The Delicate Dance of Fixing and Enabling: Striking the Right Balance in Relationships

Show Notes:


Valerie Hatcher discusses the roles of fixers and enablers in our lives, focusing on the importance of recognizing these patterns and finding a balance between supporting and enabling others. She explores various roles, such as parenting, partnerships, grandparenting, and caregiving, and provides practical strategies for breaking the cycle of dependency and promoting independence. Valerie also offers empowering tips for those who have been enabled, encouraging them to embrace their own capabilities and navigate life’s challenges with confidence. The key takeaway is to foster personal responsibility and growth in ourselves and those we care about.


00:00 Introduction to the podcast and topic of fixing and enabling

01:52 Explaining the difference between fixers and enablers

03:22 The importance of segmenting specific roles in relationships

05:08 Balancing support and enabling with adult children

06:16 Finding a balance of responsibilities in partnerships

07:31 Avoiding interference while grandparenting

08:13 Empowering aging parents through caregiving

09:19 Strategies to stop being an enabler

13:39 Tips for those who have been enabled to embrace independence

15:21 Creating accountability and celebrating progress in others

16:26 Valerie talks about the balance between fixing and enabling.

17:03 Valerie reflects on her tendency to step in and control.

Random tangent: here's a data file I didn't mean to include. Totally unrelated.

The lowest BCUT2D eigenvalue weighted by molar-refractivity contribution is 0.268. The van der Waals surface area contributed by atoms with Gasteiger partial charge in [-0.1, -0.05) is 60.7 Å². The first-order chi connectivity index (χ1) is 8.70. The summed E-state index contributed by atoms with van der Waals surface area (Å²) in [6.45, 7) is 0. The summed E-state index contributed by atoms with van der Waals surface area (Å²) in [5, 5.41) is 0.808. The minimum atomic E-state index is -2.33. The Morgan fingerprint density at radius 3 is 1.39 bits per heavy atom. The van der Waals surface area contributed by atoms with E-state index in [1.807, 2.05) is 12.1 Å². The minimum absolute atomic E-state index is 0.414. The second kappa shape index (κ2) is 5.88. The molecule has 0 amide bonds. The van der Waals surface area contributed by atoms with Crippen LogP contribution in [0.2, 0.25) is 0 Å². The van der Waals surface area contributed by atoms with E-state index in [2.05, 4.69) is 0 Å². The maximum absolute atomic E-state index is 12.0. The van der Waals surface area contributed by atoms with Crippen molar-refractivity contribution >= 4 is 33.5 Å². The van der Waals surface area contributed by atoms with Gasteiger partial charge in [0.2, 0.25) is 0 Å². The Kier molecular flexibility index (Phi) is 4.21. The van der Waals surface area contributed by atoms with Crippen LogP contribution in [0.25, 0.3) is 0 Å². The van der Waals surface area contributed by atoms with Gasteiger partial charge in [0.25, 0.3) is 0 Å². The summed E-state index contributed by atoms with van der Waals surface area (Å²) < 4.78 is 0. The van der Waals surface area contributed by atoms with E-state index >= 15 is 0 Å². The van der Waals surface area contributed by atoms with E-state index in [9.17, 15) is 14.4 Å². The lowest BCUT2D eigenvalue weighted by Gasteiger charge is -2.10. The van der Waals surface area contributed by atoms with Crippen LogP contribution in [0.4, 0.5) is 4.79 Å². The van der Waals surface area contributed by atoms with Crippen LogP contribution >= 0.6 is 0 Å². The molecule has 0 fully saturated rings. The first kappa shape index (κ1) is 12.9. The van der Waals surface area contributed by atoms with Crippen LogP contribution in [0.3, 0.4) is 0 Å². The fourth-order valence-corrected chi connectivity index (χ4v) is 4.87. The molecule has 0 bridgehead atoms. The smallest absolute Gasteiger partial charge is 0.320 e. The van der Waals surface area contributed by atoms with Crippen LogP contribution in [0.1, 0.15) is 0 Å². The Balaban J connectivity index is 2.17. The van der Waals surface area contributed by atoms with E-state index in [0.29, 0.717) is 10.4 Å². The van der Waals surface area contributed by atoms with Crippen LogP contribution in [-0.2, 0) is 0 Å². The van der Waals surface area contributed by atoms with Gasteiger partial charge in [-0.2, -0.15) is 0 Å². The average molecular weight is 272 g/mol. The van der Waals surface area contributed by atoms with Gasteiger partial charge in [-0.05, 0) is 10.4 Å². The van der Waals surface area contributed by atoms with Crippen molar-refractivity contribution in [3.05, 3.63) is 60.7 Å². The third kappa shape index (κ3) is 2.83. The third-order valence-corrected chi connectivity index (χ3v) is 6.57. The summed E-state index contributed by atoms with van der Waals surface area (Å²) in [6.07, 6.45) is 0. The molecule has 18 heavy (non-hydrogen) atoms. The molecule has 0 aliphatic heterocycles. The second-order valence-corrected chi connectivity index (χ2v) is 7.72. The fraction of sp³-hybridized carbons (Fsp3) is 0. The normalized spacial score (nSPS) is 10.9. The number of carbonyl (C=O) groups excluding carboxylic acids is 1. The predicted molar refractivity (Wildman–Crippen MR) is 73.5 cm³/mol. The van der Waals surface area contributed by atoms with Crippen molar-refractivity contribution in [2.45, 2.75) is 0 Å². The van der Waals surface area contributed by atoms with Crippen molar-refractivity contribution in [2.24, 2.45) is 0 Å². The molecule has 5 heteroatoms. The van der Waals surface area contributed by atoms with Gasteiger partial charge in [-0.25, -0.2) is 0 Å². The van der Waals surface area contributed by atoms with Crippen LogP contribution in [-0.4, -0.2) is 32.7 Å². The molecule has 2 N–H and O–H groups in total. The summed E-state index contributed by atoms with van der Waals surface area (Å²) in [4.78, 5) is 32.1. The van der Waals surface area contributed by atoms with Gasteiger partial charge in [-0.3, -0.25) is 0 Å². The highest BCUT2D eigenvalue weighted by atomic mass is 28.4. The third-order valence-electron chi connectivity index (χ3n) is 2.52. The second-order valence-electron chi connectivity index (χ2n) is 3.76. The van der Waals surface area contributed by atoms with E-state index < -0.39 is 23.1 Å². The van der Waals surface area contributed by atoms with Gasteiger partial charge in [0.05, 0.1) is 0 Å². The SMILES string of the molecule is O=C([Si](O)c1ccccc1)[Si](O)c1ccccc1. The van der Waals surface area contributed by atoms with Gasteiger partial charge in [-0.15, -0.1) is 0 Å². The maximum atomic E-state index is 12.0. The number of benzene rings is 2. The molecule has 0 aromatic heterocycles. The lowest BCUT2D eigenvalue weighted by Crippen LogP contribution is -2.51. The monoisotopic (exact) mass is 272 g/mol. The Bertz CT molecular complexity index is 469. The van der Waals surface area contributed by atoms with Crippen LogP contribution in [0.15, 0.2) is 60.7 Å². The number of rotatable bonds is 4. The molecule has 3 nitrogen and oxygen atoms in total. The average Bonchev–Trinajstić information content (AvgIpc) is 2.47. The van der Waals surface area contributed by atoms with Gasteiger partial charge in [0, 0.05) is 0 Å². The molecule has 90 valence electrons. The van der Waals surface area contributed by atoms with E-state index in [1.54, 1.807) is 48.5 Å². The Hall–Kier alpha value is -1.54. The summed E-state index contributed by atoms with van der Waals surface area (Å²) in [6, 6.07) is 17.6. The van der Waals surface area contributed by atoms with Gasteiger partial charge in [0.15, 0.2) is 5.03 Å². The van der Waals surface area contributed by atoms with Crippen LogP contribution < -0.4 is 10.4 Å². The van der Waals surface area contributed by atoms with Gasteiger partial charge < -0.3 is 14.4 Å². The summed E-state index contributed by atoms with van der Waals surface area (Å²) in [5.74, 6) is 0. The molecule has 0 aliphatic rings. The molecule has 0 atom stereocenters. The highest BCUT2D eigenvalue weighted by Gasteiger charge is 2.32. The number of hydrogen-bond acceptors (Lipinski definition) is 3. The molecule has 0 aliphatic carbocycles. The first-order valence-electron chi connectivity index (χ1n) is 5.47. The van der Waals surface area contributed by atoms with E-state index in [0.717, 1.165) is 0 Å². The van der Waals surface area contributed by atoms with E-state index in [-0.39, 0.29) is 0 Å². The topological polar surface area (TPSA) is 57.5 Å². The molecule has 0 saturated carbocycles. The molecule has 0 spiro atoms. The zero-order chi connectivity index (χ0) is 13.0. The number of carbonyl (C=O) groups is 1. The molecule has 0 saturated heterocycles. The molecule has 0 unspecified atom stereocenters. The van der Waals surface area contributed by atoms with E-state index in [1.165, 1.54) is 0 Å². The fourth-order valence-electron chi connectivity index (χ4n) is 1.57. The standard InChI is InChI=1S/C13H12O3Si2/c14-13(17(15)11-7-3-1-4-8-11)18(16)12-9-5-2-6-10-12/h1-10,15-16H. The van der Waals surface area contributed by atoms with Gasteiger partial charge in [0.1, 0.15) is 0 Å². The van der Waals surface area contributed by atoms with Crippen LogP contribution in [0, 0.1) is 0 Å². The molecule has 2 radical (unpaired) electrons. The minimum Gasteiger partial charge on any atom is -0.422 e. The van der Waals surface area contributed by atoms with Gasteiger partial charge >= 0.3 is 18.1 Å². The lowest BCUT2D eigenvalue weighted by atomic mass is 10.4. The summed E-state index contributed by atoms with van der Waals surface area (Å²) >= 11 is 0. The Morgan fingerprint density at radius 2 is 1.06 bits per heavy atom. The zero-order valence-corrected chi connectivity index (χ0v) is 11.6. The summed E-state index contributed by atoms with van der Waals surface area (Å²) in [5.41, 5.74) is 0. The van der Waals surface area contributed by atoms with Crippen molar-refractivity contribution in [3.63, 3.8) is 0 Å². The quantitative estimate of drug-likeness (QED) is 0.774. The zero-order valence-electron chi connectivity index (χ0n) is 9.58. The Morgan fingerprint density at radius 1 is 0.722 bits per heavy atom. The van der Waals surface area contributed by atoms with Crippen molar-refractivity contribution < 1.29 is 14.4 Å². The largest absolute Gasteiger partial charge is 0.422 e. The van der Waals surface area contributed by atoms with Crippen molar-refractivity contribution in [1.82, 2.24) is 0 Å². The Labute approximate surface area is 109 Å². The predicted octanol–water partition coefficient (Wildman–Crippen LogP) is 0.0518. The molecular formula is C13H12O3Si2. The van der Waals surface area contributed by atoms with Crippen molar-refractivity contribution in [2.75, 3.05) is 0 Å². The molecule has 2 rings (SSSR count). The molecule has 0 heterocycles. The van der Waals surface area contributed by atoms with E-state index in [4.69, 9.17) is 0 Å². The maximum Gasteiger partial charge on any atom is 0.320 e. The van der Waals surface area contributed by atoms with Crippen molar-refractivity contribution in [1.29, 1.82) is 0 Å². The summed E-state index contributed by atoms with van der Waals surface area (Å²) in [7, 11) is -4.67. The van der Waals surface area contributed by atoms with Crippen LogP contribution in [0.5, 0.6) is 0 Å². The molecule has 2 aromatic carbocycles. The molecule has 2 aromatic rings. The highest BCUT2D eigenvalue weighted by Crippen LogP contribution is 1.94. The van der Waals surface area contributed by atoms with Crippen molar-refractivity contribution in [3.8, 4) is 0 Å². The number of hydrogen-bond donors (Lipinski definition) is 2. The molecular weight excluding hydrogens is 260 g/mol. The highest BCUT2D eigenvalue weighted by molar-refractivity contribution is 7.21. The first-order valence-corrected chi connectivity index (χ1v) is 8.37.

17:48 Valerie discusses the fine line between fixing and enabling.

18:36 Valerie encourages listeners to put the tips into practice.

19:09 Valerie invites listeners to share their stories and reflections.

19:39 Valerie concludes by emphasizing the importance of balance and self-discovery.

Key Takeaways:

  • Being a fixer can rob others of their chance to step up and learn.
  • Enablers unintentionally prevent loved ones from growing and taking responsibility.
  • Segmenting specific roles fosters independence and responsibility.
  • Set boundaries to avoid enabling behavior.
  • Encourage problem-solving instead of offering solutions.
  • Offer guidance instead of doing tasks for others.
  • Practice tough love to promote shared responsibilities.
  • Lead by example to inspire self-reliance.
  • Empower others by starting small, encouraging new challenges, providing resources, celebrating independence, and creating accountability.